The art of bonsai is agreed by many to be a time-consuming yet rewarding interest. Bonsai plants take some patience, and getting it right every time may not be an easy feat. To add to that, the different species demand different nurturing methods for the best growth. In that sense, bonsai from the Aceraceae family is an excellent example of a majestic tree that will be worth the time and attention spent.
Also known as the maple bonsai, this Canadian tree is known for its strong and resilient nature. Their leaves are brightly colored, and their barks, tough. The bonsai quest to grow a Sugar Maple as a house plant however, is not as successful as its Japanese maple variety.
The Acer Saccharum is densely branched with a rounded shrub. It strong nature can be seen through the way it corky bark becomes rough in winter. As an outdoor plant, it features various resistances to watering conditions as well as temperature and positioning. The Japanese maple bonsai for instance, thrive in slightly acidic conditions, and can be grown indoors. The Canadian Sugar Maple cannot be grown indoors as there are environments that cannot be recreated in confinement.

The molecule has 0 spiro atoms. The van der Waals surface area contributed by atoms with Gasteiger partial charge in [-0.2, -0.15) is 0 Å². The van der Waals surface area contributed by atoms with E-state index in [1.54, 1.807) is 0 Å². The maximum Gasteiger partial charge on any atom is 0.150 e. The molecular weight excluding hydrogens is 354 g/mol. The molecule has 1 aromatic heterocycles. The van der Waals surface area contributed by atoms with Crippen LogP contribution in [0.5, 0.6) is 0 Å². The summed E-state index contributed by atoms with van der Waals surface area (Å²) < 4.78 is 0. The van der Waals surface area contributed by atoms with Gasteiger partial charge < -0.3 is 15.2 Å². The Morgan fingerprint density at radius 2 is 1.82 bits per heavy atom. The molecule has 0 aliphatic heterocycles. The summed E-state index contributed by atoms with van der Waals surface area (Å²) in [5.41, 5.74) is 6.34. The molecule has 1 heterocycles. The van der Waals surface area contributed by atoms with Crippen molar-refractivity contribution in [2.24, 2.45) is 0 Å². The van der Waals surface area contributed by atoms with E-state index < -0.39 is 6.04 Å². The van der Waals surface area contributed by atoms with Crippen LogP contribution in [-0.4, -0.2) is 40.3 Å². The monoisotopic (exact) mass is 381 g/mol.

Since germinating the sugar maple for bonsai purposes is virtually impossible, this tree must be planted like a normal tree. Many expert growers have tried and discovered that the sugar maple would grow large leaves and long inter-nodes, closing any chances of cultivation through training and trimming. Note that growing from a seed would take even more time to just form the shape of the tree.
Like the Japanese maple, propagation through cutting is the best way to plant your sugar maple bonsai. Although this tree requires a lot of sunlight, some shade every now and then would still be good for its growth, especially in regard of its root system.